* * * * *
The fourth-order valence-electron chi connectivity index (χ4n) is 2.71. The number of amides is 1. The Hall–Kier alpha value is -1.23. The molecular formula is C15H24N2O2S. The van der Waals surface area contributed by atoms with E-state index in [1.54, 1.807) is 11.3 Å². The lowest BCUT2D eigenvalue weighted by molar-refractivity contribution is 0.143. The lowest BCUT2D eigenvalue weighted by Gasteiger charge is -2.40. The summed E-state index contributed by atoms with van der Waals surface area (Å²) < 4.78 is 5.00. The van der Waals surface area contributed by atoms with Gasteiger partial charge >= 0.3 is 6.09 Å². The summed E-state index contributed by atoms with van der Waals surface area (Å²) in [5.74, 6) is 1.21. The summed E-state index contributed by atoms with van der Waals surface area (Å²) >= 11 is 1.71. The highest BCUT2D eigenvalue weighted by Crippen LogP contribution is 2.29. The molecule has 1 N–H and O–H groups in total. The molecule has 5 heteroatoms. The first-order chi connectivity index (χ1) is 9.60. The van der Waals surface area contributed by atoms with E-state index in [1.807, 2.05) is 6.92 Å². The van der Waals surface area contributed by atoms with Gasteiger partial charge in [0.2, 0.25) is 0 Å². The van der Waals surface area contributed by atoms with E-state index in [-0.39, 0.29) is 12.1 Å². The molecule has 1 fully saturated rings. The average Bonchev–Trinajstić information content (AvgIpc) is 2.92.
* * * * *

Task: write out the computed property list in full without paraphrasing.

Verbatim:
The fourth-order valence-electron chi connectivity index (χ4n) is 2.71. The number of amides is 1. The Hall–Kier alpha value is -1.23. The molecular formula is C15H24N2O2S. The van der Waals surface area contributed by atoms with E-state index in [1.54, 1.807) is 11.3 Å². The lowest BCUT2D eigenvalue weighted by molar-refractivity contribution is 0.143. The lowest BCUT2D eigenvalue weighted by Gasteiger charge is -2.40. The summed E-state index contributed by atoms with van der Waals surface area (Å²) < 4.78 is 5.00. The van der Waals surface area contributed by atoms with Gasteiger partial charge >= 0.3 is 6.09 Å². The summed E-state index contributed by atoms with van der Waals surface area (Å²) in [5.74, 6) is 1.21. The summed E-state index contributed by atoms with van der Waals surface area (Å²) >= 11 is 1.71. The highest BCUT2D eigenvalue weighted by Crippen LogP contribution is 2.29. The molecule has 1 N–H and O–H groups in total. The molecule has 5 heteroatoms. The first-order chi connectivity index (χ1) is 9.60. The van der Waals surface area contributed by atoms with E-state index in [1.807, 2.05) is 6.92 Å². The van der Waals surface area contributed by atoms with Gasteiger partial charge in [0.2, 0.25) is 0 Å². The van der Waals surface area contributed by atoms with E-state index in [-0.39, 0.29) is 12.1 Å². The molecule has 1 fully saturated rings. The average Bonchev–Trinajstić information content (AvgIpc) is 2.92.